Thursday, October 25, 2007

Southern Bash

Monday, October 22, 2007: Solomon’s Island to Reedville

Today was a beautiful day: blue skies, temperatures in the upper 70’s (upper 20’s in Celsius), and a nice breeze. A perfect day to be on the water, except when you wanted to go south! Then, you got a whole different experience…

The four of us got up at 5:30 am. We had an 8 hour day ahead of us and the later it would get, the harder the wind would blow and the higher the waves would be. After going back and forward for hours, yesterday, about leaving Solomon’s today or not, we made the decision to go for it and beat into the wind. This wind had been blowing from the south for days. Maybe the weathermen were off again and the wind would shift a bit to the east or west, so we could sail. Mmmmmmm. Not so much.

We left our anchorage before seven, and half an hour later, a red sun rose from the water, turning the sky into a painter’s palette of all kinds of bright colors. Once back in the bay, the wind came due from the direction we needed to go. This wasn’t good. We bashed into the waves for an hour. Very uncomfortable, but we didn’t want to turn back at this point. Mark and I decided to get off course, raise the sails, and tack south. The movement of the boat was a bit smoother that way, but… from the moment we left the main channel, we had to deal with tons of crab pots, and after five hours we did find ourselves back on track, but only a third of the way! Time for plan B: motor sailing. We furled the jib in and left the main sail out, while the engines ran full speed. The sail helped us maintain a pretty good speed, even though we had a lot of obstruction from wind and waves. Our foul weather gear kept us warm.

The seas were building in the afternoon. The wind reached speeds of 25 knots. We reefed the main, twice. And, for the next five hours we pounded into the 2-3 foot waves, going up and down. One second I saw the horizon, the next it was gone. This was a good day for motion sickness pills, and Mark was happy that I had thought about that before we left. Kali was feeling stressed and miserable, because the boat kept jerking up and down in these conditions. Still way better than a monohull, though, since we were not heeling at all. Darwin was hanging out in the cockpit, trying to sleep. He’s such a good, mellow boy (at times)! The only moments he got annoyed, was when Kali stepped and sat on him.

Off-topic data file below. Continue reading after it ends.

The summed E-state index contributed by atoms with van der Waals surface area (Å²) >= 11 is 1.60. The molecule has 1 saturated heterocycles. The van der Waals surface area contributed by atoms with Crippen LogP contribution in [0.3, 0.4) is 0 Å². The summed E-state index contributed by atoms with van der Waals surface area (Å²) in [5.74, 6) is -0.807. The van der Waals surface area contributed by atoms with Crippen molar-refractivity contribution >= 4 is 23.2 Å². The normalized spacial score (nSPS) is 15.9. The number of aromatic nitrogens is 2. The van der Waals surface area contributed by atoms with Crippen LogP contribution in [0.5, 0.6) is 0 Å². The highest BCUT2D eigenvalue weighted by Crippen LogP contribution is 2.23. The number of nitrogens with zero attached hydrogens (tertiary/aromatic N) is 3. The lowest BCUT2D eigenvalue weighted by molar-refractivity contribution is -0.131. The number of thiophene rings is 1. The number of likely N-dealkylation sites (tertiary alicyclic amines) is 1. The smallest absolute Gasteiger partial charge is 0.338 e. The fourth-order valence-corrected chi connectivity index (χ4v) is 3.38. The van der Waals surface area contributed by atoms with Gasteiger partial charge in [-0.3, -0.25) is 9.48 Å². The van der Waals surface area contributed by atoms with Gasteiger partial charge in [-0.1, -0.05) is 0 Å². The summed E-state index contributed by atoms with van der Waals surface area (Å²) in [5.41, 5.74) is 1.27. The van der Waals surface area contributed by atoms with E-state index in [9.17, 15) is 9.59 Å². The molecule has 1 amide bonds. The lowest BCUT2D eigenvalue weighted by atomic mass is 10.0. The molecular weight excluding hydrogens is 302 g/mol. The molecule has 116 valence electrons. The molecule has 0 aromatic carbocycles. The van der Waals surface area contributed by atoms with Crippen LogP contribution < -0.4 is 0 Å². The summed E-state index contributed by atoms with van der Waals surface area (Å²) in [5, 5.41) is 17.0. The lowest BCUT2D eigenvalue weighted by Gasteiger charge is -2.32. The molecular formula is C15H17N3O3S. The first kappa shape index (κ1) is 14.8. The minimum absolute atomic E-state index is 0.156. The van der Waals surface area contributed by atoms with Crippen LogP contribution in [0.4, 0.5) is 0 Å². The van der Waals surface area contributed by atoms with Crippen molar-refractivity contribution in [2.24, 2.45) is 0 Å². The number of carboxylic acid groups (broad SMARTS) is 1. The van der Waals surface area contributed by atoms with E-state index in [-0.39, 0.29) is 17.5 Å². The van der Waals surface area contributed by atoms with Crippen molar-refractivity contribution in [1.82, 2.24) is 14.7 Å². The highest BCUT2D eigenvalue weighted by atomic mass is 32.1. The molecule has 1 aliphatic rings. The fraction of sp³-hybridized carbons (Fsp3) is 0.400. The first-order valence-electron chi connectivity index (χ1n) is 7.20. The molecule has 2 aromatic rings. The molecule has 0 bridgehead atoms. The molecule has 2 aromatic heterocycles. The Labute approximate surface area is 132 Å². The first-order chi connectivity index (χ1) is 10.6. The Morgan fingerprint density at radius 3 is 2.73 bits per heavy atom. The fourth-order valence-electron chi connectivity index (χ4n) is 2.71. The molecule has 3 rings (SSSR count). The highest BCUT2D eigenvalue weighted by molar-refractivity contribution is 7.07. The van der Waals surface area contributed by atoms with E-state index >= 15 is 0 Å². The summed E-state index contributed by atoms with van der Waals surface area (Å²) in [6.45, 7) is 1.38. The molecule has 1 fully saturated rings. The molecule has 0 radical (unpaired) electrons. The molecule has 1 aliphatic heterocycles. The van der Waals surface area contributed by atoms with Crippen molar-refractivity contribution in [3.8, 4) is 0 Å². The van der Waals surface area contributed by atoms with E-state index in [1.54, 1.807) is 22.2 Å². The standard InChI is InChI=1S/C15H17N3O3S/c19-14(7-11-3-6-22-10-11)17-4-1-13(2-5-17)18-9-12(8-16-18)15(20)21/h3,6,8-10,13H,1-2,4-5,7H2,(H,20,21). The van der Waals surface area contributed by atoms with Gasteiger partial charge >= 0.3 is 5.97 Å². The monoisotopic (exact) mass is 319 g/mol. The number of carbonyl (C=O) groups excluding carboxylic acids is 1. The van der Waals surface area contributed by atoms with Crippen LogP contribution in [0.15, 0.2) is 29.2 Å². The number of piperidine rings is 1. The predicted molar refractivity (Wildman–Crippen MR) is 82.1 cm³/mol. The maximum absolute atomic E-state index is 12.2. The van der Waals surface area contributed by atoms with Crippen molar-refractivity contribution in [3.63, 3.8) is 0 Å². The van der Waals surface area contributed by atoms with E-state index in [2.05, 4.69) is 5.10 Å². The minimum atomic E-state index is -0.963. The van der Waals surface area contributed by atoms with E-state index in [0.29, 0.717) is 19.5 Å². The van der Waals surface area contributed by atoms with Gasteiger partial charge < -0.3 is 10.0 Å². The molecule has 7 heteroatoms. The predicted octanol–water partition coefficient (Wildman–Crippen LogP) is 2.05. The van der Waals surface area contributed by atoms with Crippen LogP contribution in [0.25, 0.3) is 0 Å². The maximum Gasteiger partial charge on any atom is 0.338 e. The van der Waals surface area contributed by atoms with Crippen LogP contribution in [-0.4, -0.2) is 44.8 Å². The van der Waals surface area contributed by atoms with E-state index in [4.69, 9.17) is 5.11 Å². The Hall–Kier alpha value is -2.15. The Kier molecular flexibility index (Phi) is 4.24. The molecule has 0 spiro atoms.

Irie took a beating. Constantly, we heard waves banging underneath the salon floor. The emergency exit windows are leaking again, with the new gaskets. Water spouts shot up through the drain holes in the cockpit. We had our own little fountains! The two hulls dipped under the water quite a few times, leaving the whole boat drenched in salt water. We hope it rains soon. The cat dodged more crab pots (what a pain these are), and on the way to our anchorage, we got company from four other sailboats, undergoing the same fate. Around 5pm, the chaos stopped. We found ourselves in a nice, quite, and calm anchorage up Mill Creek, near the smelly town of Reedville. No wind, no waves, no sound, no movement, no warm clothes, close to land, happy crew. We will stay here until the next cold front and storm have passed, before continuing towards Norfolk.

Sunday, October 21, 2007

The Adventure Has Begun

Believe it or not, but Mark, the dogs, and I did leave Edgewater last Wednesday. Our first destination would be St. Michaels. Not exactly on our way south, more like a huge detour, but we had heard nice things about the place. We motored out of the South River and tried to get to the other side of the Chesapeake Bay under sail. That only lasted one hour because of lack of wind. This bay is nothing like San Francisco Bay, where the wind is a steady 10-15 knots (in the afternoon). We started the engines again, and reached our first anchorage around 3pm. St. Michaels is a quaint little town with friendly people, historic buildings, a European style church bell that plays a little melody every 15 minutes, and the most expensive fuel prices along the Maryland coast. While we were on the boat, we got startled by four helicopters. Being in the Washington DC area, that could only mean one thing… A huge army chopper landed on the grounds behind a building nearby, followed by two identical white helicopters. The fourth one stayed in the air and circled around until the other ones left again. It was a pretty exciting event. We never found out whether it was Number 1 or Number 2 who paid the town a visit.